Bill Winsor isn’t going to talk about letters of intent for the Nashville Medical Trade Center. The Market Center Management Co. president and CEO is waiting for something more permanent — signed long-term leases — before he starts waving any victory flags for the $250 million project.
For the Nashvillians who have been holding their breath, the wait may soon be over.
In a meeting with NashvillePost.com today, Winsor and other NMTC project  leaders said the company has 15 promising lease proposals — complete with space specifications, terms and conditions — before big-ticket tenants. If they’re all signed, the deals would account for 10 percent of medical mart’s 1.5 million square feet of permanent showroom space.
The progress update comes more than four months after the company made its first and only anchor tenant announcement, with a deal for the Healthcare Information Management and Systems Society  to put its interoperability showcase in at least 25,000 square feet of project at Fifth and Broad.
Meanwhile, developers of a $425 million mart in Cleveland have been touting a bagful of LOIs  from unnamed entities for showroom space and trade shows.
Talking about tentative commitments, it seems, is just not Winsor’s style: “We could have a lot of letters of intent at this time,” he said. “Ours would probably have names on them.”
The post-HIMSS announcement silence has been the result of Market Center Management’s leasing approach and the complexities of putting together these deals, Winsor said.
To start, the leasing team  has been pursuing a list of 25 to 30 anchor tenants, those Winsor describes as multinational, multi-divisional, “household name” businesses. Bringing those tenants on first, and giving them the pick of the mart’s floor plan, should help the leasing team secure other tenants and fill in space in a more orderly fashion.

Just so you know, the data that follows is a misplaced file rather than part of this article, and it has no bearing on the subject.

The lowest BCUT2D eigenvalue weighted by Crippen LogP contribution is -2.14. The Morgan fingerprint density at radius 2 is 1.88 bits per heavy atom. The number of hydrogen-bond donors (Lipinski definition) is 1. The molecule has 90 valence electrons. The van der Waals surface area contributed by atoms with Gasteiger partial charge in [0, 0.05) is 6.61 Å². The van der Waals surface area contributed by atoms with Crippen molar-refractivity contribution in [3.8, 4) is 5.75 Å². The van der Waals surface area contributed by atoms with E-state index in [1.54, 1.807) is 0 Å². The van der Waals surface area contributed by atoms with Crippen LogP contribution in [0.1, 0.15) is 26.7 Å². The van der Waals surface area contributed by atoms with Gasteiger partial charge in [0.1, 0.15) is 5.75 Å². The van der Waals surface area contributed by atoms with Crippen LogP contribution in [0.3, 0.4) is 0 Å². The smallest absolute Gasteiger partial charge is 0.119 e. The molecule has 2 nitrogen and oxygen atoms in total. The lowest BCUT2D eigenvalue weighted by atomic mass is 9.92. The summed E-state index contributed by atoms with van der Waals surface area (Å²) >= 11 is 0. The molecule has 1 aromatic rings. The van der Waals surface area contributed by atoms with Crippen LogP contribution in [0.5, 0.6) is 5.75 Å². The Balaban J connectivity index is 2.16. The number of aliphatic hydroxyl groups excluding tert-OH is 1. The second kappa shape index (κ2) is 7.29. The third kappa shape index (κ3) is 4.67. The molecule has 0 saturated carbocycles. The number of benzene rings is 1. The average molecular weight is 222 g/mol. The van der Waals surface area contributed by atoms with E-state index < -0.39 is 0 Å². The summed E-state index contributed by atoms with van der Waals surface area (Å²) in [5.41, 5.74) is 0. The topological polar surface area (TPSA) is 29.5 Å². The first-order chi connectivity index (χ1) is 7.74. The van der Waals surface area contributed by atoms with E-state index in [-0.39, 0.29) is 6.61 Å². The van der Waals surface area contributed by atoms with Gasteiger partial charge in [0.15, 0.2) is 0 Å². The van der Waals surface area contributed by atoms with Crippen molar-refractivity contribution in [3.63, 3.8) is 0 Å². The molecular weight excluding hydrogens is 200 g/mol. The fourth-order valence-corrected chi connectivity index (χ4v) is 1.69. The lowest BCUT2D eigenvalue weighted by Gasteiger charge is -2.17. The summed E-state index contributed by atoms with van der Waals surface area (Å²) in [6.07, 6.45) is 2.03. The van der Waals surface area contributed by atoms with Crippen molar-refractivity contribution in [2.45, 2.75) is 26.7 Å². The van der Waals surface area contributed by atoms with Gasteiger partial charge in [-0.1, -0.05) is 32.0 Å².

But finalizing the leases for such tenants is not a quick process. It’s taken much back-and-forth between his team and the companies to determine these businesses’ space needs and configurations, taking into account that they’ll be in the space for a minimum three-year lease term, and then ironing out a term sheet.
“We never expected to have a bunch of signed leases within a few months,” said NMTC General Manager David Osborn.
Though Osborn and Winsor declined to name the 15 companies with which the NMTC is finalizing leases, they said the individual spaces range from 5,000 square feet to 15,000 square feet. The largest of those is a health IT company and two of the businesses are headquartered in Europe and would look at a local presence as their U.S. gateway.
Leases aren’t the only thing the NMTC team has been working on — nor are they sole important component for a successful project, Winsor said.
In addition to courting companies, Winsor has been talking with trade associations, health care providers, group purchasing organizations and education and training partners — like Lipscomb University  — about the benefits of holding meetings and events at, partnering with, and just visiting the mart.
Winsor mentioned recent meetings between his team and health care trade associations in Washington, D.C., and a commitment from one GPO to holding an upcoming quarterly meeting at the mart.
But, again: “A non-binding letter of intent to hold a meeting is not reportable,” Winsor said.
When plans for the NMTC were first announced in November, Winsor targeted a 2013 opening. He said the project is still on track to hit the market by the middle of that year.
Market Center’s principals are currently exploring financing options for the development, which will rise 12 stories above the existing Nashville Convention Center. Winsor is not expecting any difficulty in accessing the necessary capital, given a number of the difficult-to-finance components of the project — meeting rooms, exhibit space, hotel rooms and parking — are already part of the convention center's footprint.
What’s left to finance, mostly long-term leased space, will be much easier to finance on favorable terms than if MCMC were building from the ground up.
From there, the development has a 20-month construction time line. The first four or five months will be mostly invisible, as crews work to renovate the existing convention center and strengthen its columns to hold the new construction above.